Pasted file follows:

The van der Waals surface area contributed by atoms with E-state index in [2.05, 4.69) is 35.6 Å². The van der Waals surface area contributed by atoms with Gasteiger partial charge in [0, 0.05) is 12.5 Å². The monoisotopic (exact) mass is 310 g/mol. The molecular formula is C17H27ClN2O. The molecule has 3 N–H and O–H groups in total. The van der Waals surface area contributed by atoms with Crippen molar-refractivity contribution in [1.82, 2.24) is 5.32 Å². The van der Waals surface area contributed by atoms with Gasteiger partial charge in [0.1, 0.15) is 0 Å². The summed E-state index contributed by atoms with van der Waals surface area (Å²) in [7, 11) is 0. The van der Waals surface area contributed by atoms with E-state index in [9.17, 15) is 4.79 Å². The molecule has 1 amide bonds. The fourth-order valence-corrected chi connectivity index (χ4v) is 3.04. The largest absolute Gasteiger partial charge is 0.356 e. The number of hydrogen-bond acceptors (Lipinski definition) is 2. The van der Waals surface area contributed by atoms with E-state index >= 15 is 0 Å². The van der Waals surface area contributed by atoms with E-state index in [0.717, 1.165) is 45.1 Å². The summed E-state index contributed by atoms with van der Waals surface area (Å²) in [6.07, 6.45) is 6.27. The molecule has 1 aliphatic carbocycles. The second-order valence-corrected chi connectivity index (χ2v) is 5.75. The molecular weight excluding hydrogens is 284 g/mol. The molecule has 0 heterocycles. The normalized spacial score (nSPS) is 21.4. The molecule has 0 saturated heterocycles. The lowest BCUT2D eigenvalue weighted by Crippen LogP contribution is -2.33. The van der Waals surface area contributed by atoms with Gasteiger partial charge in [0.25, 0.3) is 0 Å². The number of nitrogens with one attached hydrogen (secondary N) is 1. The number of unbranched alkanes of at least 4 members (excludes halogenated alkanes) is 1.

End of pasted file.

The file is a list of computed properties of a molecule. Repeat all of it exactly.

The van der Waals surface area contributed by atoms with E-state index in [2.05, 4.69) is 35.6 Å². The van der Waals surface area contributed by atoms with Gasteiger partial charge in [0, 0.05) is 12.5 Å². The monoisotopic (exact) mass is 310 g/mol. The molecular formula is C17H27ClN2O. The molecule has 3 N–H and O–H groups in total. The van der Waals surface area contributed by atoms with Crippen molar-refractivity contribution in [1.82, 2.24) is 5.32 Å². The van der Waals surface area contributed by atoms with Gasteiger partial charge in [0.1, 0.15) is 0 Å². The summed E-state index contributed by atoms with van der Waals surface area (Å²) in [7, 11) is 0. The van der Waals surface area contributed by atoms with E-state index in [9.17, 15) is 4.79 Å². The molecule has 1 amide bonds. The fourth-order valence-corrected chi connectivity index (χ4v) is 3.04. The largest absolute Gasteiger partial charge is 0.356 e. The number of hydrogen-bond acceptors (Lipinski definition) is 2. The van der Waals surface area contributed by atoms with E-state index >= 15 is 0 Å². The van der Waals surface area contributed by atoms with E-state index in [0.717, 1.165) is 45.1 Å². The summed E-state index contributed by atoms with van der Waals surface area (Å²) in [6.07, 6.45) is 6.27. The molecule has 1 aliphatic carbocycles. The second-order valence-corrected chi connectivity index (χ2v) is 5.75. The molecular weight excluding hydrogens is 284 g/mol. The molecule has 0 heterocycles. The normalized spacial score (nSPS) is 21.4. The molecule has 0 saturated heterocycles. The lowest BCUT2D eigenvalue weighted by Crippen LogP contribution is -2.33. The van der Waals surface area contributed by atoms with Gasteiger partial charge in [0.25, 0.3) is 0 Å². The number of nitrogens with one attached hydrogen (secondary N) is 1. The number of unbranched alkanes of at least 4 members (excludes halogenated alkanes) is 1.